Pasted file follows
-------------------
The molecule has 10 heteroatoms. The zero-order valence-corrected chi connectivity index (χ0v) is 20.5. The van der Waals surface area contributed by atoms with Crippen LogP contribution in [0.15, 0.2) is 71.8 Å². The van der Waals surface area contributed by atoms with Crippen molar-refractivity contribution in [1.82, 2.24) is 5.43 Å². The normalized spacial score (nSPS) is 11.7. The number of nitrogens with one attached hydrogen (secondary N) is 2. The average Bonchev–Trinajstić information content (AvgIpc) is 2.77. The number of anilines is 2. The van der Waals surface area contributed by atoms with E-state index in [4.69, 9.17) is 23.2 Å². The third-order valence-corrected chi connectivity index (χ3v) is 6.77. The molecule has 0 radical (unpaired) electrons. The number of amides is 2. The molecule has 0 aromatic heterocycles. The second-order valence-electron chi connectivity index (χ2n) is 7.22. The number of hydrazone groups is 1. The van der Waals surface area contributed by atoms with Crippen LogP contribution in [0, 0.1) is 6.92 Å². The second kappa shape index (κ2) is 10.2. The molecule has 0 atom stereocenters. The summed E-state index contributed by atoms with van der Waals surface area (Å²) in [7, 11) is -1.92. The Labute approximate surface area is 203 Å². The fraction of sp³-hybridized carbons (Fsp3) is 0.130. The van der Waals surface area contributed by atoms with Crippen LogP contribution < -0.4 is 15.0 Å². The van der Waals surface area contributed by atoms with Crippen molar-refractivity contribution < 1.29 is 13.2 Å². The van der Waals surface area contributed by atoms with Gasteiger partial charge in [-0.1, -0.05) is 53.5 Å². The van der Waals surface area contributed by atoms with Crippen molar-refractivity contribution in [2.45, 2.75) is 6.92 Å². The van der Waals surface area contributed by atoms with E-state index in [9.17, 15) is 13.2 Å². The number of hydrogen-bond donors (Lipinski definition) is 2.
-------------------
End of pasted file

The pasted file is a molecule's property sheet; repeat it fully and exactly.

The molecule has 10 heteroatoms. The zero-order valence-corrected chi connectivity index (χ0v) is 20.5. The van der Waals surface area contributed by atoms with Crippen LogP contribution in [0.15, 0.2) is 71.8 Å². The van der Waals surface area contributed by atoms with Crippen molar-refractivity contribution in [1.82, 2.24) is 5.43 Å². The normalized spacial score (nSPS) is 11.7. The number of nitrogens with one attached hydrogen (secondary N) is 2. The average Bonchev–Trinajstić information content (AvgIpc) is 2.77. The number of anilines is 2. The van der Waals surface area contributed by atoms with E-state index in [4.69, 9.17) is 23.2 Å². The third-order valence-corrected chi connectivity index (χ3v) is 6.77. The molecule has 0 radical (unpaired) electrons. The number of amides is 2. The molecule has 0 aromatic heterocycles. The second-order valence-electron chi connectivity index (χ2n) is 7.22. The number of hydrazone groups is 1. The van der Waals surface area contributed by atoms with Crippen LogP contribution in [0, 0.1) is 6.92 Å². The second kappa shape index (κ2) is 10.2. The molecule has 0 atom stereocenters. The summed E-state index contributed by atoms with van der Waals surface area (Å²) in [7, 11) is -1.92. The Labute approximate surface area is 203 Å². The fraction of sp³-hybridized carbons (Fsp3) is 0.130. The van der Waals surface area contributed by atoms with Crippen LogP contribution < -0.4 is 15.0 Å². The van der Waals surface area contributed by atoms with Crippen molar-refractivity contribution < 1.29 is 13.2 Å². The van der Waals surface area contributed by atoms with Gasteiger partial charge in [-0.1, -0.05) is 53.5 Å². The van der Waals surface area contributed by atoms with Crippen molar-refractivity contribution in [2.45, 2.75) is 6.92 Å². The van der Waals surface area contributed by atoms with E-state index in [9.17, 15) is 13.2 Å². The number of hydrogen-bond donors (Lipinski definition) is 2.